South America Will Continue To Pressure Grain Prices

October 26, 2017 10:00 AM
 
South America Will Continue To Pressure Grain Prices

More than ever before, producers are living in a global marketplace. That’s never been more evident than this year, after South America came off a record soybean crop, pressuring U.S. prices. Despite planting delays and a drought forecast, South America will continue to cap grain prices.

The primary crop that goes in first is the soybean crop. South America’s planted soybean acres have been exponentially increasing over the past decade. According to Eric Snodgrass, professor of Atmospheric Science at the University of Illinois, the big issue in South America right now is a slight delay in planting.

“They are a little behind last year, but remember last year was a record year,” he explains. “Monti Grasso had some trouble along its northern and eastern region getting the rains they need to germinate the soybeans meant late planting.”

According to Snodgrass, large chunks of the eastern growing region in Brazil had a very dry season which will take the top end off of soybean yield potential in Brazil.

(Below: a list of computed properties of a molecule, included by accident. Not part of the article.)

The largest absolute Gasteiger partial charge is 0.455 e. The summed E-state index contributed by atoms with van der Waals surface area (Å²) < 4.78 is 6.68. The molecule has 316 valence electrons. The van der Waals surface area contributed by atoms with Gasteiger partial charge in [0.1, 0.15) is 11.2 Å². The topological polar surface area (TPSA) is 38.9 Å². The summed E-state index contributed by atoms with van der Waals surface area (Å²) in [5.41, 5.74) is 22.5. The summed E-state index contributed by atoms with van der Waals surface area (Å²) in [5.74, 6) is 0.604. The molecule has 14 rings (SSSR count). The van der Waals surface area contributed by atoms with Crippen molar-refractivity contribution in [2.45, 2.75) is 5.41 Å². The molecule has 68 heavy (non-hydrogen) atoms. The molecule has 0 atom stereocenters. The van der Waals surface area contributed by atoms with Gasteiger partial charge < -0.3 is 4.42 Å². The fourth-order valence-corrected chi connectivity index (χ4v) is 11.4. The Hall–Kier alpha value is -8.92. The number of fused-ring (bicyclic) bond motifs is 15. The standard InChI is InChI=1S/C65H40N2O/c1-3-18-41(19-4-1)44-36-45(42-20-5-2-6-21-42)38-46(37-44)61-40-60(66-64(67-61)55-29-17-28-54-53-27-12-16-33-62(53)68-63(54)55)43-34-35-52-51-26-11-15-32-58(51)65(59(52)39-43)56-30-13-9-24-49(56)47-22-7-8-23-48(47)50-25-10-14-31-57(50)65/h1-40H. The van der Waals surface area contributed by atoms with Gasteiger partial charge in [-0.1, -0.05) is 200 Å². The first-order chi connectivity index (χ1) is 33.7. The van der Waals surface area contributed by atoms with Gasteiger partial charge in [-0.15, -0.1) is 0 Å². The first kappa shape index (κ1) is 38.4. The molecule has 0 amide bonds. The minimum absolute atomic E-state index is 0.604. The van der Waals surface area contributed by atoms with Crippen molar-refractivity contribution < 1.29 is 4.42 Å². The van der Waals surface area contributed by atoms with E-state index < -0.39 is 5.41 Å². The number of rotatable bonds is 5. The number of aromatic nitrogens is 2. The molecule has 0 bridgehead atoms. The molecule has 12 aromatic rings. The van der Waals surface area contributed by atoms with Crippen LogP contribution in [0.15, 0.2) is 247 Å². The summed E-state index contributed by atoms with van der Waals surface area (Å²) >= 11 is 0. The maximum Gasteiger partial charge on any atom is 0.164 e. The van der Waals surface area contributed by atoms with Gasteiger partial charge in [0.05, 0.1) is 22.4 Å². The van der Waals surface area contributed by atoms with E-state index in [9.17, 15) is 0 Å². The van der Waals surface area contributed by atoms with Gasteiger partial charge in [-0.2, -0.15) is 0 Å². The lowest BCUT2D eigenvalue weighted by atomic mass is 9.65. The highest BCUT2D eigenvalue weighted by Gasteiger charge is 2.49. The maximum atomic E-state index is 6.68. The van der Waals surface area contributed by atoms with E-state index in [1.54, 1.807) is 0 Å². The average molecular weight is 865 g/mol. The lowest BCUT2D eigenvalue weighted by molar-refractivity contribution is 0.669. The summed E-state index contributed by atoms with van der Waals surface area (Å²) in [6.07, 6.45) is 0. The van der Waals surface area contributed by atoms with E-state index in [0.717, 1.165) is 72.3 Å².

According to USDA, Argentina is expected to increase corn and soybean area and planting there is underway. For both crops, near-trend yields are anticipated. All of South America’s grain farmers have their eyes on the weather as a weak La Nina pattern is developing, Snodgrass says.

“Big La Ninas tend to produce a lot of drought in almost all of the growing regions in South America,” he says admitting that currently we are sitting just below an Enso-neutral forecast. “Don’t forget that even if they take a bit of a hit to their yields, [South America] will still have one of their largest crops on record because they are planting more soybeans, roughly 6,000 new hectors of land every year.”

Policy changes regarding export taxes on soybeans could help Argentinian farmers.  With large corn crops, USDA anticipates both Brazil and Argentina to boost their exports to records for 2017/18 (Oct-Sep).  Increasing competition is expected to result in a declining U.S. share of global corn trade, the agency says.   

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Comments

 
Spell Check

Dennis
Cayuga , IN
10/27/2017 11:42 AM
 

  When OPEC produces to much oil they cut production. Greedy corporations in America want fence row to fence row as we all go out of business. Brilliant.

 
 
Dude love
Nowhere , IA
10/27/2017 01:33 PM
 

  Out of all the new acres South America farms every year how many are illegally cleared and yet they still get to farm them and sell the crops off of them. Talk about corruption that hurts everbody

 
 

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